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Home / Articles / Music / Music Features /  From the Heart:
Mikey Baker
Two of Mikey Baker's many guises.

From the Heart:

Mikey Baker talks about buying WilLee's

January 20, 2009, 12:00 am

Dry your tears Santa Fe barflies. Yes, WilLee’s is closed, but it will be re-opening in March with a new name, new owners and a new vibe that harkens back to old-school Santa Fe. Co-owner Mikey Baker is known far and wide in the City Different as the guitarist for many musical ventures (Moby Dick, Love Gun, The Gluey Brothers, Zozobra) and is joined in his new venture by partners Soren Uhl and Dan Oesterling.
Disclosure: Baker is an old friend of mine, but when he broke the news of the new bar on Facebook, I just had to call him up for a friendly interview.

SFR: So how did this all happen?
MB: [WilLee’s] was up for sale and my partner Soren Uhl is kind of friends with those guys and had been around there…he been doing some work at my house because he’s a contractor and had brought it up, kind of in passing, and I was like, ‘Gee, that would be great.’ But I didn’t really think much of it, then I was talking about it with my my girlfriend, and she was like, ‘Why don’t you go for it?’ The asking price was really cheap and, you know, I’ve always had this idea in my head for a bar in town. And WilLee’s really fits the bill about 90 percent.

What was the idea you’ve had in your head for a bar in town?
Really, primarily, to re-create Club West if I had to put it in a couple of words. It’s definitely about creating a space that is a medium-sized venue focused on live music and there just hasn’t been any kind of place that is the right location and space. I loved the Paramount, but it was just too fucking big. Drama Club was pretty close. Here, there’s room to dance, there’s a decent sized stage for a band, there’s kind of enough room to be comfortable.

So, like Club West, you’ll have local and touring bands?

That’s it exactly, that part of Club West. Really try to get mid-level touring bands coming through that don’t really have a place to stop. You’re from Denver and you’re heading to, say, Austin…there’s a lot of bands that really do that route and there hasn’t been much of anything to do here. There’s the [Santa Fe] Brewing Company, which is definitely a great venue, but it’s really inconvenient and they don’t have [a full bar], which isn’t that big a deal I guess, but it’s really tough to get people out there.

I remember trying to see Taj Mahal at Club West, but I was underage and they wouldn’t let me in, so I just sat outside and listened.
I did that so much when I was a kid, there was Steve Morris, Eric Johnson, all those cats…they were coming through town and it was a Tuesday or Wednesday.

Are you going to let underage people stand outside and listen to music, then?

I’m definitely going to look into that and see what we can do. We’re going to be serving food, so we’ll see how we can [work on having all-ages access].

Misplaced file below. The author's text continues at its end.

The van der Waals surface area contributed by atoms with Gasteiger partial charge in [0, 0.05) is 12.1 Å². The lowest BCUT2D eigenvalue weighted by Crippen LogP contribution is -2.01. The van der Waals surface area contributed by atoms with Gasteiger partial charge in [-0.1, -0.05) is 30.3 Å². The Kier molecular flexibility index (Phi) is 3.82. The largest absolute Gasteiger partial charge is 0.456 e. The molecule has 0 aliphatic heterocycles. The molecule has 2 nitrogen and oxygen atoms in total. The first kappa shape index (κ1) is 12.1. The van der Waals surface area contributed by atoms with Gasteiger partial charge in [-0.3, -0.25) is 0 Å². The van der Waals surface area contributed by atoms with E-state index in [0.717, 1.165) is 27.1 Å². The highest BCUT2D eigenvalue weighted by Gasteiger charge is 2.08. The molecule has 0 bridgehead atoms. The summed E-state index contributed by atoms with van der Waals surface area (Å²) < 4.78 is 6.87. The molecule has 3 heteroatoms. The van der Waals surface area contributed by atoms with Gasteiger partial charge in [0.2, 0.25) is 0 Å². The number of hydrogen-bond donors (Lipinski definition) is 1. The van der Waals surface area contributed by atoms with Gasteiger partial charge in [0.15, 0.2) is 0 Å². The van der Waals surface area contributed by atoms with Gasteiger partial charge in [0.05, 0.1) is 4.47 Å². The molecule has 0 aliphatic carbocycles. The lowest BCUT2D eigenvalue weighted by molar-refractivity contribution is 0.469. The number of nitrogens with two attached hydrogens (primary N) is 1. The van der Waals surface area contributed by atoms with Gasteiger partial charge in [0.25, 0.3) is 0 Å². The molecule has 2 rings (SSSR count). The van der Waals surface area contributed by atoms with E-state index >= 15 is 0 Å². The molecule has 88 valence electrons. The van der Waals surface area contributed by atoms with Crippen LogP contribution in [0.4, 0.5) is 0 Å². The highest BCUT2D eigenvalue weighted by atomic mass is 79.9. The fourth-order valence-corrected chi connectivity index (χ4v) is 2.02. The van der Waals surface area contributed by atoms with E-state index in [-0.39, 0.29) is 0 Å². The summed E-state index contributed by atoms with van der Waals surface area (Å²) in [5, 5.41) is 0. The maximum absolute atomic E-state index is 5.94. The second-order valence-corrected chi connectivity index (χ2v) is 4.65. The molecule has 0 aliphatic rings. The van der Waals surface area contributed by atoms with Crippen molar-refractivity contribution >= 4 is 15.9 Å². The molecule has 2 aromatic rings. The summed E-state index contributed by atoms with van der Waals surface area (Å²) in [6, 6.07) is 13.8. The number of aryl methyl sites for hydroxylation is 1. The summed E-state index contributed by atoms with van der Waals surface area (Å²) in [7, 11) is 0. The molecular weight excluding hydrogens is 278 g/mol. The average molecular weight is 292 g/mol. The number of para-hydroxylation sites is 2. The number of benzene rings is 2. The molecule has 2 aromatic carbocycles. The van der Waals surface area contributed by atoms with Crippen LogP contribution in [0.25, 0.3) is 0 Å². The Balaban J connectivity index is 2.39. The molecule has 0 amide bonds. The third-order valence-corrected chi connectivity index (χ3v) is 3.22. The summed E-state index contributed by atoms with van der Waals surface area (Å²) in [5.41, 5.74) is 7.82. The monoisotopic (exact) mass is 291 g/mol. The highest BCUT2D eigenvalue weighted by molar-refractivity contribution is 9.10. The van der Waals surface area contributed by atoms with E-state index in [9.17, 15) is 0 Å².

What’s the story with the food?

The phrase I’m going with is ‘value driven lunch menu.’ We’ll start doing classic pub fare at night, primarily appetizers, nachos, wings, that kind of thing for the bar clientele. During the day, we’re really looking at stepping up a whole lunch menu and having downtown delivery, probably like 11 am to 2 pm. I know from working downtown, there’s really not much to be had. We’re going simple, we’re definitely not going for any sort of high end thing by any means.

Will your band be playing at your club?

Grandpa will be coming out occasionally. I’ll be doing something for sure, but it’s definitely not about me and my bands. We might see The Gluey Brothers there before we see Moby Dick.

Are you scared?

I sat in the meeting when we were doing the signing, and I really signed my life away. But…just in terms of the response, even though the only official outing has been on Facebook, the response has been just amazing from everyone I’ve talked to. Everyone is really hungry for this sort of thing.

You’re making some changes to the physical space?
Yes. We’re moving the stage, to make the space more music friendly, which makes for a bigger dance floor…We’re moving the entrance so you’re not coming in of Guadalupe, and not walking right into a crowded bar, to make it more comfortable for people who are sitting and people on the dance floor. We’re moving it around so [you enter] through the side entrance and it’s great, when you first come in, the visual down the length of the club changes the feel. And we will be cleaning the bathrooms.

And what will it be called?
Corazón. Heart. I’m not sure if it will actually be El Corazón…but everyone keeps saying just Corazon.

Where did that come from?
Honestly, I was taking a shower, and I have all these great Mexican tarot cards that the previous tenant pasted up all over the shower in there, they’re vinyl or whatever. We had decided we wanted to keep the Day of the Dead Virgin of Guadalupe that’s in [the bar], because the vibe we’re wanting is Day of the Dead Meets El Farol and The Dragon Room and Evangelos’ from 20 years ago; that classic comfortable Santa Fe bar. So I was thinking along those lines and, I don’t know, I was taking a shower, and I was like, ‘that’s fucking perfect.’ [One person had said], ‘Oh, you should call it The Bakery,’ but I didn’t want it to be that kind of nepotistic thing and I didn’t want it to be another combination of names. Corazón just summed it all up: The heart of the Guadalupe District, the heart of the music scene.

 

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